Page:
In a small room in the back of the Ndinawe Youth Resource Centre on Selkirk Avenue, a group of about 30 people prepare to walk the alleys of Winnipeg’s North End. On this Friday night, they will scour and clean up discarded needles and drug paraphernalia. Grand Chief Arlen Dumas of the Assembly of Manitoba Chiefs has been invited along to see first-hand the work the Bear Clan Patrol does. They are a group of volunteers who dedicate themselves to help keep some of Winnipeg’s most vulnerable people and the areas they call home safe.
Founder James Favel sits in a large armchair in the corner of the room, watching the volunteers as they ready themselves for the next three hours. He makes sure everyone who is hungry eats the sandwiches provided.
“Don’t feed the floor,” his low voice growls out as a young volunteer drops some lettuce on the worn rug.
As they head out, another group of residents are gathered across the street at the Bell Tower. The two groups mingle as they are addressed by another well-known North End resident, Michael Champagne. This evening, his group – Aboriginal Youth Organization, known as AYO – are giving away backpacks full of supplies for youth returning to school. The turnout is larger than usual and spirits are high. Bear Clan members navigate the crowd and hand out cookies to children who are there to receive backpacks.
While the Bell Tower attendees disperse, the Bear Clan members gather for a group photo.
“This is something we’ve started doing before every walk,” says Favel.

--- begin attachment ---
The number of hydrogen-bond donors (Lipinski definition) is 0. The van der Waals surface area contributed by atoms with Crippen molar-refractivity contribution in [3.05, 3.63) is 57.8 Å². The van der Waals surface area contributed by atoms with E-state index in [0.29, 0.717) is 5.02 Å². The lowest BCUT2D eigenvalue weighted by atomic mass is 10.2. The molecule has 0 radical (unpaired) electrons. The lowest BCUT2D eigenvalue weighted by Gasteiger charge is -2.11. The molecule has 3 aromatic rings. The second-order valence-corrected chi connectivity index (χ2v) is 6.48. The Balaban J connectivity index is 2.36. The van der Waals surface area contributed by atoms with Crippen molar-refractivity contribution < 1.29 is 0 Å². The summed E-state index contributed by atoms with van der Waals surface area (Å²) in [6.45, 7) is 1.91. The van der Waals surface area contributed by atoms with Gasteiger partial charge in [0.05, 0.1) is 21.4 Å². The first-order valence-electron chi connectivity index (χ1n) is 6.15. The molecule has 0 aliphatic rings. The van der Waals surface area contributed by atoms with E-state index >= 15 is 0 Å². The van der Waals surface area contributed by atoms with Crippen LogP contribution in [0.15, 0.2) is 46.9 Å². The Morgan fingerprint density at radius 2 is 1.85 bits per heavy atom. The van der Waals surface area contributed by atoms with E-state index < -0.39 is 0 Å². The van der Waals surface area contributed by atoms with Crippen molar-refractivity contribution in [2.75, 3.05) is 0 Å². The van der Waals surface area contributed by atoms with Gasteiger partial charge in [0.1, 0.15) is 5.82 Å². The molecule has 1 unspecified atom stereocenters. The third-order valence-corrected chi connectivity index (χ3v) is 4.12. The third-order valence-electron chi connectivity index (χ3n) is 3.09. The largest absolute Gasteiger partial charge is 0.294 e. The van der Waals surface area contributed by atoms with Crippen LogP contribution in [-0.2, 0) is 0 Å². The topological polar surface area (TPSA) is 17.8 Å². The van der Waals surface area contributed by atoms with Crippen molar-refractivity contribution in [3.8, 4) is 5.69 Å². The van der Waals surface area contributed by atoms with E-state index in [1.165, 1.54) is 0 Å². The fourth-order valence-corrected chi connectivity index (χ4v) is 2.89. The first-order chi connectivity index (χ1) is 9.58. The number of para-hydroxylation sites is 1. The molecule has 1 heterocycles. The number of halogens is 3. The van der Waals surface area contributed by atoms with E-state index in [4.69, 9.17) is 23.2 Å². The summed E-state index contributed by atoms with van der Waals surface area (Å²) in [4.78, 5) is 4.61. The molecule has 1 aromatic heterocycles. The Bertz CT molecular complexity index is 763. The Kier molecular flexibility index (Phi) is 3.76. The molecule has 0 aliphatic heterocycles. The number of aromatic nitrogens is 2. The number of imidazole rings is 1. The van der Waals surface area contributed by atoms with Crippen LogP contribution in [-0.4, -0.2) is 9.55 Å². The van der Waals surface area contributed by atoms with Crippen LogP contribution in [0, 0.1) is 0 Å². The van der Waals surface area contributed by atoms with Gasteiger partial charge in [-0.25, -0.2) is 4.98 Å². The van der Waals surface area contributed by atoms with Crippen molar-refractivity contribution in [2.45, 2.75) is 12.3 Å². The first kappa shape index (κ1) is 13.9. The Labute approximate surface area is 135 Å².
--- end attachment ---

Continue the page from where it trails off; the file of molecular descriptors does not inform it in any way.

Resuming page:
It is a way for them to have a visual record of who is at each walk. It also shows appreciation to the volunteers and provides a sense of camaraderie. Favel then splits the volunteers into five groups who spread themselves over five city blocks.
Staying safe while on patrol
Grand Chief Dumas waits patiently while the groups make their way to their starting points. The groups walk the lanes together and after each block, line up and account for one another. They keep in touch through walkie-talkies. Before beginning their walk, Favel explains to the Grand Chief what to watch out for.
“Piles of garbage are where you will find things like needles or used bags from drugs,” he says. “If you’re picking up a needle, you have to wear latex gloves. You yell out “sharp” and another member will bring over the sharps container. If you are handling food, you are not handling needles.”
The Bear Clan Patrol receives donations from a variety of sources but more recently has been getting daily food donations from Costco. The previous day they received a half tonne of nectarines. Some boys call out to Favel and ask if he has anymore nectarines. He doesn’t. Tonight, they are handing out apples and oranges. Fresh fruit is a welcome gift for residents who may not always be able to afford it.
This is part of what Favel and the Bear Clan Patrol has established in Winnipeg – community. But it wasn’t always this way. Favel says when they first started out four years ago, people didn’t think they were genuine and they wouldn’t last.
“It wasn’t easy. We had to build the trust,” says Favel. Grand Chief Dumas nods in agreement. He knows what it is like to have to build trust.
So far this year 35 tonnes of food has been donated. They clocked 21,000 volunteer hours in 2017 and forecast 33,000 volunteer hours this year. They have collected almost 30,000 needles so far in 2018. They have seven paid full-time and part-time staff workers. In June, they had $50,000 in temporary work placements. They are janitors, first responders, neighbours, ambassadors but most importantly they do this because they care about the people who call the North End home.